Legal Question in Real Estate Law in California

I am being challenged in rights to a spring that has been tied to a house I own and has serviced the house for about 150 years first documentation in 1881 by the pole family who owned the land before my family. Grandparents then took ownership not documenting the spring in which the US 101 ran though separating the house form the spring and generating 2 parcels. The water runs under the freeway to the house and when my dad inherited it he had his family who owned the parcel with spring sign a grant deed for the spring defining the size of the area indicating its service to the house but no clear defining actual location. That water serviced house up to 8 years ago in which a well was drilled on neighboring property the house is tied to that water source today but the right to the spring still in my dads name. I bought the home form my dad 3 years ago and had him grant deed the rights to the spring to my wife and as a back up water source. My family is selling the property with the spring today and trying to raise doubts to my rights to the spring based on Subdivision Map Act, 1977 agreement was to my parents names and the 2010 from my dad is from Williams family Trust, and the lack of specifics on location of pipes and spring. It is physically there and use can be proven so what can I do?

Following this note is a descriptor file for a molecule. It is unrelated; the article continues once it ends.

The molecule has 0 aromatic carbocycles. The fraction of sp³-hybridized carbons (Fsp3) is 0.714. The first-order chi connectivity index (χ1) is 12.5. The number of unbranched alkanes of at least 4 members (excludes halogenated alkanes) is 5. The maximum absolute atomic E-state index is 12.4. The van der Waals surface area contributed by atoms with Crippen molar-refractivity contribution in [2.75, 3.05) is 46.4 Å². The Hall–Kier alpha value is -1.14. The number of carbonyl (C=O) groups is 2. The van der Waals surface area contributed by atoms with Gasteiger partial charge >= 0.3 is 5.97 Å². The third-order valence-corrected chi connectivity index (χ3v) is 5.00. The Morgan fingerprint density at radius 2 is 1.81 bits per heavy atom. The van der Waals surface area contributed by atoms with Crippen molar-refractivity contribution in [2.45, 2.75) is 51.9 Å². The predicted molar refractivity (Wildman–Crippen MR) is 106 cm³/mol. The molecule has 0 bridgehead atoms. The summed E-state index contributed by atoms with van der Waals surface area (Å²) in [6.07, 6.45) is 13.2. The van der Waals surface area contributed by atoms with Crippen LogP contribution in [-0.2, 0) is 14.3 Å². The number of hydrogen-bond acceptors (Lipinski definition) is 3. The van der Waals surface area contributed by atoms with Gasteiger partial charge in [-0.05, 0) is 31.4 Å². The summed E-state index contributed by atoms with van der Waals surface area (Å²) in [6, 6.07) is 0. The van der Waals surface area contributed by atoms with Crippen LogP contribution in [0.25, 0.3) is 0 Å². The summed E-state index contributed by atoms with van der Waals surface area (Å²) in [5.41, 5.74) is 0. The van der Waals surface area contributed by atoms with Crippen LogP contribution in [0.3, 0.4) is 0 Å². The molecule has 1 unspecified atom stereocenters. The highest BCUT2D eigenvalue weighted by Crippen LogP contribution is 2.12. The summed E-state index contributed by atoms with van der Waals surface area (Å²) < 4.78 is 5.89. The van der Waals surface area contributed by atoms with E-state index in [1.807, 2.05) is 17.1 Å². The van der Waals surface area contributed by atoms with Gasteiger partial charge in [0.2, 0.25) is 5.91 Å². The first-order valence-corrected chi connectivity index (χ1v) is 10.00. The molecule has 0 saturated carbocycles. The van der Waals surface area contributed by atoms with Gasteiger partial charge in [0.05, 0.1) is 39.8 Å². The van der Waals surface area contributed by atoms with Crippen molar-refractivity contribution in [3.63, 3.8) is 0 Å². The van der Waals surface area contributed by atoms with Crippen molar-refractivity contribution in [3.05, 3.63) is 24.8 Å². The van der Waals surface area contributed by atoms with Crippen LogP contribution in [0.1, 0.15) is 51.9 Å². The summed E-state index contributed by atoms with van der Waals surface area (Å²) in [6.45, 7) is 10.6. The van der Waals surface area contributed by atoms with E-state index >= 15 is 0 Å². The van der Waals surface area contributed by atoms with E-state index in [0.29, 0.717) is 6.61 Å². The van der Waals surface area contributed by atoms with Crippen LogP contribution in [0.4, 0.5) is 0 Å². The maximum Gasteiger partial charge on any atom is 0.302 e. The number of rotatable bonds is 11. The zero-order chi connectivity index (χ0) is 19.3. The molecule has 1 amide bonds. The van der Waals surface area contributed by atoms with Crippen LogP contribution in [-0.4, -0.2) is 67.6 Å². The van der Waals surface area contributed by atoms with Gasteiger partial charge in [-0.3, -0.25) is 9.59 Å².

Asked on 9/21/13, 10:18 am

2 Answers from Attorneys

Roy Hoffman Law Offices of Roy A. Hoffman
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You need to visit a good real estate lawyer in your area and have the lawyer review all of the documents. That lawyer can then properly advise you of your rights and explain your options. This area of law can be complex and you should not try to handle this matter on your own. You may lose significant rights if not handled professionally and competently.

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9/21/13, 10:49 am
Bryan Whipple Bryan R. R. Whipple, Attorney at Law
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I agree with Mr. Hoffman and would add a couple of additional comments: (1) It seems very doubtful that the Subdivision Map Act would diminish your rights to the spring. (2) Your right to the spring water might be less than a fee ownership in the land area where the spring is situated, but would not be less than an easement; (3) Who is raising the questions and doubts about your rights to the spring, a buyer? What legal expertise do they have? (4) Failure to describe the spring's location specifically is probably not important; (5) For the future, especially if the parcels are to become separately owned, you should have a professional survey made and recorded, with some cross-reference between the survey and the deed to your dad.

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9/21/13, 3:20 pm

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